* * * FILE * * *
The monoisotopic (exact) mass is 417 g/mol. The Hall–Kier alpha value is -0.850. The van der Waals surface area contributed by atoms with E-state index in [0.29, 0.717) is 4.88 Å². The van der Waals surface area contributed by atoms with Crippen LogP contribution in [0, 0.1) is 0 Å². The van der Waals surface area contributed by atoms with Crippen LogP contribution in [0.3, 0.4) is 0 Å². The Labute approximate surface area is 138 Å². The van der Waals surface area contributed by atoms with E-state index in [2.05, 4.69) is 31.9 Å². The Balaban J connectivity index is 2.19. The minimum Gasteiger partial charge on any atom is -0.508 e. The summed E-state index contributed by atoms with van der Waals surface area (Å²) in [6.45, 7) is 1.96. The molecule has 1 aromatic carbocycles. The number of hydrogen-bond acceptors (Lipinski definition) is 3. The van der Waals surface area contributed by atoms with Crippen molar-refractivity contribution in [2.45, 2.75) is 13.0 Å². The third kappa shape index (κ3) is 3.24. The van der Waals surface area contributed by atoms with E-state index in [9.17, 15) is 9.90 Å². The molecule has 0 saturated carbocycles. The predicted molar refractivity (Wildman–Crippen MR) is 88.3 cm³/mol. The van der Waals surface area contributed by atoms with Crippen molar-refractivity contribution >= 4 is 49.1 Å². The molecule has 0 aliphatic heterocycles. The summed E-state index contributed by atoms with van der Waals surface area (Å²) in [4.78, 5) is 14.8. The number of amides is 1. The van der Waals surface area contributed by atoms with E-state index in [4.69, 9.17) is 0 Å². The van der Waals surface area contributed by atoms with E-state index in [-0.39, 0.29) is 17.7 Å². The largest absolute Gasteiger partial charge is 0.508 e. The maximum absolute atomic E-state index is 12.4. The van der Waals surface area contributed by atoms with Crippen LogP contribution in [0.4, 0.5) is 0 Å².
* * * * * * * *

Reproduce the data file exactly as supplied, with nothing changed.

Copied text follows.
The monoisotopic (exact) mass is 417 g/mol. The Hall–Kier alpha value is -0.850. The van der Waals surface area contributed by atoms with E-state index in [0.29, 0.717) is 4.88 Å². The van der Waals surface area contributed by atoms with Crippen LogP contribution in [0, 0.1) is 0 Å². The van der Waals surface area contributed by atoms with Crippen LogP contribution in [0.3, 0.4) is 0 Å². The Labute approximate surface area is 138 Å². The van der Waals surface area contributed by atoms with E-state index in [2.05, 4.69) is 31.9 Å². The Balaban J connectivity index is 2.19. The minimum Gasteiger partial charge on any atom is -0.508 e. The summed E-state index contributed by atoms with van der Waals surface area (Å²) in [6.45, 7) is 1.96. The molecule has 1 aromatic carbocycles. The number of hydrogen-bond acceptors (Lipinski definition) is 3. The van der Waals surface area contributed by atoms with Crippen molar-refractivity contribution in [2.45, 2.75) is 13.0 Å². The third kappa shape index (κ3) is 3.24. The van der Waals surface area contributed by atoms with E-state index in [9.17, 15) is 9.90 Å². The molecule has 0 saturated carbocycles. The predicted molar refractivity (Wildman–Crippen MR) is 88.3 cm³/mol. The van der Waals surface area contributed by atoms with Crippen molar-refractivity contribution >= 4 is 49.1 Å². The molecule has 0 aliphatic heterocycles. The summed E-state index contributed by atoms with van der Waals surface area (Å²) in [4.78, 5) is 14.8. The number of amides is 1. The van der Waals surface area contributed by atoms with E-state index in [4.69, 9.17) is 0 Å². The van der Waals surface area contributed by atoms with E-state index in [-0.39, 0.29) is 17.7 Å². The largest absolute Gasteiger partial charge is 0.508 e. The maximum absolute atomic E-state index is 12.4. The van der Waals surface area contributed by atoms with Crippen LogP contribution in [0.4, 0.5) is 0 Å².